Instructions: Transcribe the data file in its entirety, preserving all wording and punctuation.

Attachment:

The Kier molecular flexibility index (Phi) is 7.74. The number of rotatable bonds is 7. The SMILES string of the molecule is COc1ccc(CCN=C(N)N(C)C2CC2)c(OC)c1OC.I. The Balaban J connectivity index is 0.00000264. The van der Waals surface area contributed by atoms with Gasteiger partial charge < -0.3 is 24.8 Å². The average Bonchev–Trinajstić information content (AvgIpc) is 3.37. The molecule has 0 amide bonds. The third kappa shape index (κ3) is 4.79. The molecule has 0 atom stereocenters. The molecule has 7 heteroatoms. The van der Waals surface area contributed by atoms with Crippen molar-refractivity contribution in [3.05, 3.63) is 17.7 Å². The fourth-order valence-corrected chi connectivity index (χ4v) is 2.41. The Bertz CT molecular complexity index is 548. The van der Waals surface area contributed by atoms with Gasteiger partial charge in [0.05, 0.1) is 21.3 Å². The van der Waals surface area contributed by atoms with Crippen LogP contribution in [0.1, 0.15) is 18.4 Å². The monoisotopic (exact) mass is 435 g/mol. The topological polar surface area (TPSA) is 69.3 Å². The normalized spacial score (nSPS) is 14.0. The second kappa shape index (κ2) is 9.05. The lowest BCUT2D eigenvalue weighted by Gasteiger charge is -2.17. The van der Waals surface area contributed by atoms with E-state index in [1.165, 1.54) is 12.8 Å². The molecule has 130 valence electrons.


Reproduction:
The Kier molecular flexibility index (Phi) is 7.74. The number of rotatable bonds is 7. The SMILES string of the molecule is COc1ccc(CCN=C(N)N(C)C2CC2)c(OC)c1OC.I. The Balaban J connectivity index is 0.00000264. The van der Waals surface area contributed by atoms with Gasteiger partial charge < -0.3 is 24.8 Å². The average Bonchev–Trinajstić information content (AvgIpc) is 3.37. The molecule has 0 amide bonds. The third kappa shape index (κ3) is 4.79. The molecule has 0 atom stereocenters. The molecule has 7 heteroatoms. The van der Waals surface area contributed by atoms with Crippen molar-refractivity contribution in [3.05, 3.63) is 17.7 Å². The fourth-order valence-corrected chi connectivity index (χ4v) is 2.41. The Bertz CT molecular complexity index is 548. The van der Waals surface area contributed by atoms with Gasteiger partial charge in [0.05, 0.1) is 21.3 Å². The van der Waals surface area contributed by atoms with Crippen LogP contribution in [0.1, 0.15) is 18.4 Å². The monoisotopic (exact) mass is 435 g/mol. The topological polar surface area (TPSA) is 69.3 Å². The normalized spacial score (nSPS) is 14.0. The second kappa shape index (κ2) is 9.05. The lowest BCUT2D eigenvalue weighted by Gasteiger charge is -2.17. The van der Waals surface area contributed by atoms with E-state index in [1.165, 1.54) is 12.8 Å². The molecule has 130 valence electrons.